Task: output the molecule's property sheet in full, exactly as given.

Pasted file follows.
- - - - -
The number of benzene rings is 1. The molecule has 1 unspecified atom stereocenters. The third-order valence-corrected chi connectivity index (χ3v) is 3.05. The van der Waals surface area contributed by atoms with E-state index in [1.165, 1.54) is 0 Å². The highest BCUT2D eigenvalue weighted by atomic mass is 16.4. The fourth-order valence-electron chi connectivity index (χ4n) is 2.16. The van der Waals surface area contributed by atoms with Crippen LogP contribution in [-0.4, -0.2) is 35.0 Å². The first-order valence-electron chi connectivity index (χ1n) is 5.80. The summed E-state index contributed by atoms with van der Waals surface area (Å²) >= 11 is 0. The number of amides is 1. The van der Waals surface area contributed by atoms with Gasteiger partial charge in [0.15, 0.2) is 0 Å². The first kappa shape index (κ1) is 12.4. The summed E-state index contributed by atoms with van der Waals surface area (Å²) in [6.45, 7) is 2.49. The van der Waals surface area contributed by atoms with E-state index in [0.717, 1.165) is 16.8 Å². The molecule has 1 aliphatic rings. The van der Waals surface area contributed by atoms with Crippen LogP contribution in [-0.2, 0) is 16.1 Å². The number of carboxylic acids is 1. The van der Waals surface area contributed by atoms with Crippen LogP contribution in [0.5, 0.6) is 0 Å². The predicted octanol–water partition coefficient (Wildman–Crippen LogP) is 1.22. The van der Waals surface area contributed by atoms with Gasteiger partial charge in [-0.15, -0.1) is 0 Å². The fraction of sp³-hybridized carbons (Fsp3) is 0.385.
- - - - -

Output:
The number of benzene rings is 1. The molecule has 1 unspecified atom stereocenters. The third-order valence-corrected chi connectivity index (χ3v) is 3.05. The van der Waals surface area contributed by atoms with E-state index in [1.165, 1.54) is 0 Å². The highest BCUT2D eigenvalue weighted by atomic mass is 16.4. The fourth-order valence-electron chi connectivity index (χ4n) is 2.16. The van der Waals surface area contributed by atoms with Crippen LogP contribution in [-0.4, -0.2) is 35.0 Å². The first-order valence-electron chi connectivity index (χ1n) is 5.80. The summed E-state index contributed by atoms with van der Waals surface area (Å²) >= 11 is 0. The number of amides is 1. The van der Waals surface area contributed by atoms with Gasteiger partial charge in [0.15, 0.2) is 0 Å². The first kappa shape index (κ1) is 12.4. The summed E-state index contributed by atoms with van der Waals surface area (Å²) in [6.45, 7) is 2.49. The van der Waals surface area contributed by atoms with E-state index in [0.717, 1.165) is 16.8 Å². The molecule has 1 aliphatic rings. The van der Waals surface area contributed by atoms with Crippen LogP contribution in [-0.2, 0) is 16.1 Å². The number of carboxylic acids is 1. The van der Waals surface area contributed by atoms with Crippen LogP contribution in [0.5, 0.6) is 0 Å². The predicted octanol–water partition coefficient (Wildman–Crippen LogP) is 1.22. The van der Waals surface area contributed by atoms with Gasteiger partial charge in [-0.15, -0.1) is 0 Å². The fraction of sp³-hybridized carbons (Fsp3) is 0.385.